For my STEP signature project, I participated in undergraduate research through the Summer Honors Undergraduate Research Program (SHURP) at Harvard Medical School (HMS) and was an auditor in the Undergraduate Summer Program in Immunology also at HMS. I conducted research for approximately nine weeks and participated in biweekly meetings for professional development including giving three oral presentations and presenting a poster at the Leadership Alliance National Symposium. Over the summer, I investigated the immune cell populations present during intravaginal and transcervical infection of Chlamydia muridarum in mice.
During my time in Boston, my overall view of science and research as well as my confidence to succeed in science changed dramatically. Before this summer, I had research experiences that confirmed my interest in pursuing research and attending graduate school to earn a PhD. These past experiences helped me to grow intellectually and to discover the type of research I am passionate about. At HMS, I was able to build upon my past experiences and use the knowledge I had acquired from these experiences and from my classwork to truly understand the research I was conducting. I was able to challenge myself and think about the interpretation of the results I obtained as well as think about and design future experiments and studies. I realized that goals I originally thought were unobtainable, such as conducting research in one of the top institutions in the world, were most definitely achievable if you work hard and have the drive and passion to achieve those goals. Apart from academically and professionally, I grew was able to grow on a personal level to push myself farther out of my comfort zone to try new things and become more independent.
Some of the most influential people I interacted with over the summer were the people in my lab including my research mentor. My research mentor connected me with other researchers within the department and encouraged me to pursue graduate school and a career in science. He also gave me great confidence in my ability to succeed in graduate school. Hearing my lab mates’ stories about their career paths and their passions also really inspired me. Apart from talking about science, I was able to talk to them about the struggles and successes of life in general especially with the graduate student that mentored me over the summer. She helped me to think about the science behind the research I was doing but also talked to me about her experiences outside of the lab and how she kept a work life balance. She was honest was with me in saying that graduate school can be very stressful at times but is also extremely rewarding if you are truly passionate about the research. She is always extremely supportive of me and encourages me to attain my goals.
Another set of people that made an imprint on me were the SHURP faculty directors and the SHURP cohort. During the program, the directors met with each student individually, and during this meeting, they echoed what my research mentor had said before and boosted my confidence level. With my SHURP cohort, I was able to develop a home away from home where we shared our good and bad days. We explored Boston outside of the medical center and bonded over food, culture, and many long walks. We supported each other when we presented our research and continue to support each other as we prepare for the next step in our careers.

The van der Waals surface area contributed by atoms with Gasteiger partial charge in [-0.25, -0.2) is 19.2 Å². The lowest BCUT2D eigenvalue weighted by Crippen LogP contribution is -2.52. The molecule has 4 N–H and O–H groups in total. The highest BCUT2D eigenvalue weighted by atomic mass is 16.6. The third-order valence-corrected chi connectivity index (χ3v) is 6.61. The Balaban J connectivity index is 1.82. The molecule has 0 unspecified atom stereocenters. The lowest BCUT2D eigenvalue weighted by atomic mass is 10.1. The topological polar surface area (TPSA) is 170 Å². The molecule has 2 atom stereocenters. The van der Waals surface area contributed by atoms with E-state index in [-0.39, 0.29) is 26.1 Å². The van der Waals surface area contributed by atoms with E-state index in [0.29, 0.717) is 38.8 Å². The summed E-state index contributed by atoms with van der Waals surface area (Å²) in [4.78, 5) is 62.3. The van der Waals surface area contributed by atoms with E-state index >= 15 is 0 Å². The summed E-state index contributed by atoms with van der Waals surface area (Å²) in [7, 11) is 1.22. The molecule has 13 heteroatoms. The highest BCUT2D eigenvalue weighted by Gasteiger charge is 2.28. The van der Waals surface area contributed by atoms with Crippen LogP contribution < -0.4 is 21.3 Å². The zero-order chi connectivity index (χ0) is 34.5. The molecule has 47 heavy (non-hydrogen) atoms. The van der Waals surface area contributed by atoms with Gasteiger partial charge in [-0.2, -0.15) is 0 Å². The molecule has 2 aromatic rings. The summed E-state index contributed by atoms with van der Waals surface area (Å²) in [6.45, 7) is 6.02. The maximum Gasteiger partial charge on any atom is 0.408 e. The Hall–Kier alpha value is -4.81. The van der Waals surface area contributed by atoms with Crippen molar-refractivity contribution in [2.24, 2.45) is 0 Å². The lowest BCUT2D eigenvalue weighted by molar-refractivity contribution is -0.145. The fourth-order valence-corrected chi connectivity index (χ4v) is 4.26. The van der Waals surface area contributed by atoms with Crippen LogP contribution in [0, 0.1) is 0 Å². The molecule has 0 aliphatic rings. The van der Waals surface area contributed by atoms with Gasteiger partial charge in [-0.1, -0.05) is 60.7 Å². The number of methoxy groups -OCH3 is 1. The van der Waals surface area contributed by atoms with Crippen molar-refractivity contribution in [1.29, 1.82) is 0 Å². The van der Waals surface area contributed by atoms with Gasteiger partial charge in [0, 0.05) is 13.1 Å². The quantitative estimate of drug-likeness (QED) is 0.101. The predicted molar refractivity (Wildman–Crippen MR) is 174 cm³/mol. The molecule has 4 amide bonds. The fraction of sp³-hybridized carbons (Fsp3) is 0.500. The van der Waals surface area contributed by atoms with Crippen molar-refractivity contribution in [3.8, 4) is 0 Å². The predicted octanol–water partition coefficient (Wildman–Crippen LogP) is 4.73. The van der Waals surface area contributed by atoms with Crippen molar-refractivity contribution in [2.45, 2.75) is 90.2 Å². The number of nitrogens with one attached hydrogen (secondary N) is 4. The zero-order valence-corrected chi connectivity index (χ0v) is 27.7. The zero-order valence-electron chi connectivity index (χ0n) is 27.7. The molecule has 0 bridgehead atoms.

Traveling to a big city where I had never been before and knew no one was an amazing personal growing experience for me. Even though I was a little scared at first, I knew it would be an amazing experience, so I jumped in with both feet. I pushed myself to try new things and meet new people even though I was scared, and it most definitely paid off. Had I not pushed myself out of my comfort zone, I would have never met or connected with some of the people I met nor had the experiences of riding the T and exploring the city of Boston. I also became more independent as I had to organize my daily schedule and plan out my travel to and from Boston. I also became more independent in the sense of recognizing I sometimes I needed to take time for myself to decompress, or I could go exploring by myself if I wanted to.
This experience was so important for me personally, academically, and professionally. I plan on attending graduate school in the Fall of 2019, and most likely, I will be moving to a new city, where I may not know anyone. So, independence is key as well as being able to push myself out of my comfort zone. Academically and professionally, I was able to further prepare myself for graduate school through working full time in a lab. I experienced first hand that experiments can fail and a strong resolve to troubleshoot and fix these issues that arise is needed in graduate school. One of the most important aspects of graduate school is having a good support system and a community of others you can share your ups and downs with. The people and mentors throughout your career are some of the most important parts of your career. Realizing this early will help to seek these people out in graduate school. Overall, I grew a great amount during my 9 weeks in Boston.